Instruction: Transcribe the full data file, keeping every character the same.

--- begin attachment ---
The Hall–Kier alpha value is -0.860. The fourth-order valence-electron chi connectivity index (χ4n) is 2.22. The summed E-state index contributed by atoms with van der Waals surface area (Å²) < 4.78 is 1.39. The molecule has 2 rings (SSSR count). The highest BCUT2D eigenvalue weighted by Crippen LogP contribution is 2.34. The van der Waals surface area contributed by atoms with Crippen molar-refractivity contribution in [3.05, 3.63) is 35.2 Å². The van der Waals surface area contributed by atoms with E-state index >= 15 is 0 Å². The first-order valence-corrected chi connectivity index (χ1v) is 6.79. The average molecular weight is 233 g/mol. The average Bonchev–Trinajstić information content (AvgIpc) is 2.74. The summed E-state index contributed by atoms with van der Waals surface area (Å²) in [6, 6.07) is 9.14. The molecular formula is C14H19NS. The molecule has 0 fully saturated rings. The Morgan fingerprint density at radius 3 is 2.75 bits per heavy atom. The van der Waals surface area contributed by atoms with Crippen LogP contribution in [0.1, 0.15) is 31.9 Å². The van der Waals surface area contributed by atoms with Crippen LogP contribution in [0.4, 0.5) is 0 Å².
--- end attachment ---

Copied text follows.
The Hall–Kier alpha value is -0.860. The fourth-order valence-electron chi connectivity index (χ4n) is 2.22. The summed E-state index contributed by atoms with van der Waals surface area (Å²) < 4.78 is 1.39. The molecule has 2 rings (SSSR count). The highest BCUT2D eigenvalue weighted by Crippen LogP contribution is 2.34. The van der Waals surface area contributed by atoms with Crippen molar-refractivity contribution in [3.05, 3.63) is 35.2 Å². The van der Waals surface area contributed by atoms with E-state index >= 15 is 0 Å². The first-order valence-corrected chi connectivity index (χ1v) is 6.79. The average molecular weight is 233 g/mol. The average Bonchev–Trinajstić information content (AvgIpc) is 2.74. The summed E-state index contributed by atoms with van der Waals surface area (Å²) in [6, 6.07) is 9.14. The molecular formula is C14H19NS. The molecule has 0 fully saturated rings. The Morgan fingerprint density at radius 3 is 2.75 bits per heavy atom. The van der Waals surface area contributed by atoms with Crippen LogP contribution in [0.1, 0.15) is 31.9 Å². The van der Waals surface area contributed by atoms with Crippen LogP contribution in [0.4, 0.5) is 0 Å².